Second, in Campbell’s telling of the story, it was E. P. Sanders’ Paul and Palestinian Judaism, published in 1977, which brought home the fact that Judaism, as it is characterized under the typical Protestant notion, as a “work’s righteousness” religion, gives a legalistic account of “justification by works” that is unrecognizable to Jews. The inherent antisemitism of this understanding, which in the post-Holocaust world was a key concern, added to the recognition of the false portrayal of Judaism in typical Western, mainly Protestant, understandings.  

As James Dunn notes, “What is usually taken to be the Jewish alternative to Paul’s gospel would have been hardly recognized as an expression of Judaism by Paul’s kinsmen according to the flesh. Sanders notes that Jewish scholars and experts in early Judaism have for long enough been registering a protest at this point, contrasting rabbinic Judaism as they understand it with the parody of Judaism which Paul seems to have rejected.”[7] Sanders quotes Solomon Schecter as an example: “Either the theology of the Rabbis must be wrong, its conception of God debasing, its leading motives materialistic and coarse, and its teachers lacking in enthusiasm and spirituality, or the Apostle to the Gentiles is quite unintelligible;” and then James Parks: “… if Paul was really attacking ‘Rabbinic Judaism’, then much of his argument is irrelevant, his abuse unmerited, and his conception of that which he was attacking inaccurate.”[8]

The fact that New Testament scholarship and the framing of Paul’s understanding (through such key scholars as Rudolf Bultmann and Ernst Kasemann) is based on this Lutheran model, with its rejection the entire field became suspect.

 Sanders also demonstrated that Judaism is based, not on a contractual relationship of law keeping, but on a covenantal relationship:

In particular, he has shown with sufficient weight of evidence that for the first-century Jew, Israel’s covenant relation with God was basic, basic to the Jew’s sense of national identity and to his understanding of his religion. So far as we can tell now, for first-century Judaism everything was an elaboration of the fundamental axiom that the one God had chosen Israel to be his peculiar people, to enjoy a special relationship under his rule. The law had been given as an expression of this covenant, to regulate and maintain the relationship established by the covenant.[9]

The relationship of the covenant was primary, and the law was added only as a guide to maintain the relationship. “So, too, righteousness must be seen in terms of this relationship, as referring to conduct appropriate to this relationship, conduct in accord with the law. That is, obedience to the law in Judaism was never thought of as a means of entering the covenant, of attaining that special relationship with God; it was more a matter of maintaining the covenant relationship with God.”[10] Sanders refers to this understanding as “covenantal nomism” – which he defines in the following manner:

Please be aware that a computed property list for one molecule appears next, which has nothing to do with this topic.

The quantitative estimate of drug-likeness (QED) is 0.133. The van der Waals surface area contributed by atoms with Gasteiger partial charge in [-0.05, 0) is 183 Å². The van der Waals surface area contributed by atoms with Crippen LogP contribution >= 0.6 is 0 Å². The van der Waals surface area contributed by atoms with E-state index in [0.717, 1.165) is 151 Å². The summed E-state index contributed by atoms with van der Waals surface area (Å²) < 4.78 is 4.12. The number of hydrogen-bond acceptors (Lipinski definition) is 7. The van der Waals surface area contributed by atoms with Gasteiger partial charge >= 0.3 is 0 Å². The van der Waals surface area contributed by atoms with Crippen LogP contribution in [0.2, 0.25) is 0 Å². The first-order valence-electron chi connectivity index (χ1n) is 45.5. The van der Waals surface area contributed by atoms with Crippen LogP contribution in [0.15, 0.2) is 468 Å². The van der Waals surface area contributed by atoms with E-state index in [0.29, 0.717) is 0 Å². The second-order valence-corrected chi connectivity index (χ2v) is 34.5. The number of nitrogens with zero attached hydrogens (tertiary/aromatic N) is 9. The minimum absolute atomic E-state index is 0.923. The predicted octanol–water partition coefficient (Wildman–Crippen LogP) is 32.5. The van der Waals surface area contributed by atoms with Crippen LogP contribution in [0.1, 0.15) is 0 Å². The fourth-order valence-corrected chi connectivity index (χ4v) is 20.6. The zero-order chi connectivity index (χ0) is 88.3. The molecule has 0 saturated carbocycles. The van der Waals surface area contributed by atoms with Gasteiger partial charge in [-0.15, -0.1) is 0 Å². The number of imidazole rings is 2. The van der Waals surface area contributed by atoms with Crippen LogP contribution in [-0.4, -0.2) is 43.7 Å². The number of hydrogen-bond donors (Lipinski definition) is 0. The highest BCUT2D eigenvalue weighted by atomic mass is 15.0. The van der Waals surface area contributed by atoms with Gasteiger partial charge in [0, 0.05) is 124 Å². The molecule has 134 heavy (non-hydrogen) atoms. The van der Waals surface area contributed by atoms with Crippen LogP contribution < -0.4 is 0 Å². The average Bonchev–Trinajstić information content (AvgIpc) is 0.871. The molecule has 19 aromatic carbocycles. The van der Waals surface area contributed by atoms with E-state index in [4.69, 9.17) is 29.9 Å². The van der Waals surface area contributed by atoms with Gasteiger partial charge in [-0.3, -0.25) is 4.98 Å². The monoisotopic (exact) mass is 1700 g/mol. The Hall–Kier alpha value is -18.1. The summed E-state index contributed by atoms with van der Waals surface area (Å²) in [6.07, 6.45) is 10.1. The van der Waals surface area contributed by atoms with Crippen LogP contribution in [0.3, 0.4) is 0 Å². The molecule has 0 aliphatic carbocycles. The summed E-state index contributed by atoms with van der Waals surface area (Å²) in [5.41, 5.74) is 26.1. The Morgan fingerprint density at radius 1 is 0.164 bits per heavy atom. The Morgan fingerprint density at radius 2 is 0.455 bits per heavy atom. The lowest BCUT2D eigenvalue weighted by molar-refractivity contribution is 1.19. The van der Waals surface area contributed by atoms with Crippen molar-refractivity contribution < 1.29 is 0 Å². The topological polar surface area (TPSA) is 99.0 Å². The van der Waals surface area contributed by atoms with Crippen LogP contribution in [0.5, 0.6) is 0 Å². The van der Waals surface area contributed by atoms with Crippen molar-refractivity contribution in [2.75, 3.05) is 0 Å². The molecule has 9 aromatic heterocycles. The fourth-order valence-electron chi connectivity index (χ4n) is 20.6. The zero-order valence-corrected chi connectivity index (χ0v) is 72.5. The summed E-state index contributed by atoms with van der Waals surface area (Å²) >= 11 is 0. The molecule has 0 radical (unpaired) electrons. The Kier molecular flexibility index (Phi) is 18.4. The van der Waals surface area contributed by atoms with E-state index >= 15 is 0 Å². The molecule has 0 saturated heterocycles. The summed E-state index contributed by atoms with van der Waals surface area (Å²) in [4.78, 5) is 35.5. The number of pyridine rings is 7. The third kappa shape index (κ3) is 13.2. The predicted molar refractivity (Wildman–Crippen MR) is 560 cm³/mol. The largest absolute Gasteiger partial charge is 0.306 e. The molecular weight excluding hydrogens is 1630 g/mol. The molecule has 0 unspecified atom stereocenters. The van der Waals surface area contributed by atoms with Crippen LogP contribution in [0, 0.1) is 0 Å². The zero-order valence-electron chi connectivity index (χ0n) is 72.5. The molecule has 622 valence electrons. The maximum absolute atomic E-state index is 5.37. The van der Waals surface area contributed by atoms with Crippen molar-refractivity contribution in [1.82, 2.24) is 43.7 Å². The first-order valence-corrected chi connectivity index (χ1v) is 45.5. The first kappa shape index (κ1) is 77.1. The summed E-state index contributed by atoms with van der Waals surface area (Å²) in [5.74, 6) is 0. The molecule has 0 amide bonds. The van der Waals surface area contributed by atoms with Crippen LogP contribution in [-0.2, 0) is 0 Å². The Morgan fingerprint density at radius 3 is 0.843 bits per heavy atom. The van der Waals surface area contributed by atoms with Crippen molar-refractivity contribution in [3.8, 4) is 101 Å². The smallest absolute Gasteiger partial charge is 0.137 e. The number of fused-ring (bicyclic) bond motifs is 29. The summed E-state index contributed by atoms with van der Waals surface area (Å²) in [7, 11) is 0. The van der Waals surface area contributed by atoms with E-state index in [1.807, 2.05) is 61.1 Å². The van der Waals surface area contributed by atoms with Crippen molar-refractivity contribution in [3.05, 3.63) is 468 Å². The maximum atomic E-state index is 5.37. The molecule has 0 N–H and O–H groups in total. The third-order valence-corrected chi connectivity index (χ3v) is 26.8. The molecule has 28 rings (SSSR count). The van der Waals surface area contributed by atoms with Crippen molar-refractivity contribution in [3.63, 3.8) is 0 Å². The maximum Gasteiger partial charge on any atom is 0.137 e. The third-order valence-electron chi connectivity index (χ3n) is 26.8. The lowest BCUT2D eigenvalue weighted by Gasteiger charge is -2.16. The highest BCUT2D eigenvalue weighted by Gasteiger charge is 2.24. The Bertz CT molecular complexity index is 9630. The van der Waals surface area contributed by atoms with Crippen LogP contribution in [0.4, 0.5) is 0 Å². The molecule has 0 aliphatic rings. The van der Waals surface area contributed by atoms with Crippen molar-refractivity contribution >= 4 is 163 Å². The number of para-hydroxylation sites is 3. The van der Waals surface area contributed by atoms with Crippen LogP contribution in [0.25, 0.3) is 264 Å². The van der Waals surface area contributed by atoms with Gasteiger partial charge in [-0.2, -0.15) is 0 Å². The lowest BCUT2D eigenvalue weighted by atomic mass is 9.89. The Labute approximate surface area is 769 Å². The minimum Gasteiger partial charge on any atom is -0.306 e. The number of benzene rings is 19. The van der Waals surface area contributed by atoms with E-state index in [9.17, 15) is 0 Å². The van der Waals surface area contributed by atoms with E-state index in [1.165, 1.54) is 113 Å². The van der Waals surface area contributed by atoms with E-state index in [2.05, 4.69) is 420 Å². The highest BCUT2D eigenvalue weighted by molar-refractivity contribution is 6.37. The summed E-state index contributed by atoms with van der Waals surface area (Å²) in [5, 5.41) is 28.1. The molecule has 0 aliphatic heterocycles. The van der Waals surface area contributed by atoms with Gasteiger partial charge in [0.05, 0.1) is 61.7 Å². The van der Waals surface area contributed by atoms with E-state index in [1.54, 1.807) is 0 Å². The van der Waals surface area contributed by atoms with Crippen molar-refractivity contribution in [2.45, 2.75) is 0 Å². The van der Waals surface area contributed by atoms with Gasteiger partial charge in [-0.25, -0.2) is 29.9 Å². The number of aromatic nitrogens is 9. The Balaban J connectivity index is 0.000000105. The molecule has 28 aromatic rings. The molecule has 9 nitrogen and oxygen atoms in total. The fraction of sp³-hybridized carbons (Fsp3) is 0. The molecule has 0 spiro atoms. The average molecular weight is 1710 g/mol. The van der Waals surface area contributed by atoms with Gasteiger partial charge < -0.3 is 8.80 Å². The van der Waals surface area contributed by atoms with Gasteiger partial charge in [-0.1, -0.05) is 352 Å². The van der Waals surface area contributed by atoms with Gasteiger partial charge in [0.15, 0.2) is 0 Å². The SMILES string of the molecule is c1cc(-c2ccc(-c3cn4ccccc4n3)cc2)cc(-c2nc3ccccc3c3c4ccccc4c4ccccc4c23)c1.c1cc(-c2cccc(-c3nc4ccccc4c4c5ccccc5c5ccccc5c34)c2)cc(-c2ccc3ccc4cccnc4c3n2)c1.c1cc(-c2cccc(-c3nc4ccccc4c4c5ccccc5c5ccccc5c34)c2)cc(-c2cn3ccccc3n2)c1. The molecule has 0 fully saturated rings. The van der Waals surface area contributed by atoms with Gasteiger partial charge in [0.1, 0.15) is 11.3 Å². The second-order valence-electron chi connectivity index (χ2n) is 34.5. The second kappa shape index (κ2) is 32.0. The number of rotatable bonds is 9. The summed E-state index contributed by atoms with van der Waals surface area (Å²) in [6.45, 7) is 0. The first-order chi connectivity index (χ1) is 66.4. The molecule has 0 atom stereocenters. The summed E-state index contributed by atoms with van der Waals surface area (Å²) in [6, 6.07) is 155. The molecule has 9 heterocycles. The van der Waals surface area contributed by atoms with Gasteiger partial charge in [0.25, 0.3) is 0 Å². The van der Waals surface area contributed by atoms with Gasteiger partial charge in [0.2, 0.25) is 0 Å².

covenantal nomism is the view that one’s place in God’s plan is established on the basis of the covenant and that the covenant requires as the proper response of man his obedience to its commandments, while providing means of atonement for transgression … Obedience maintains one’s position in the covenant, but it does not earn God’s grace as such … Righteousness in Judaism is a term which implies the maintenance of status among the group of the elect.[11]

There are multiple implications to this understanding of Paul, which Sanders did not pursue. He simply assumed Paul’s Judaism was different than that of his fellow Jews.

The third thing that Campbell notes, which pertains to the above points, concerned the question of Paul’s “center” (which Campbell refers to as the question of the nature of Paul’s “gospel” or his “soteriology”). With the questioning of the Lutheran Paul, there was a turn to nineteenth century German theology, such as that of Albert Schweitzer focused on “being-in-Christ.” Schweitzer claims, “The doctrine of righteousness by faith is therefore a subsidiary crater, which has formed within the rim of the main crater – the mystical doctrine of redemption through being-in-Christ.”[12]  The question arose as to how to reconcile these two understandings of Paul. Was Paul inconsistent or was the scholarship on Paul flawed?

Fourth, Campbell mentions the impact of the work of Richard Hays, and his understanding that “various phrases in Paul were best understood as references to the ‘faithfulness of Jesus’ as against (Christian) ‘faith in Jesus.’” This coincides with a participatory notion of faith, in which Jesus is not so much the object of faith as the model of faith which his followers emulate.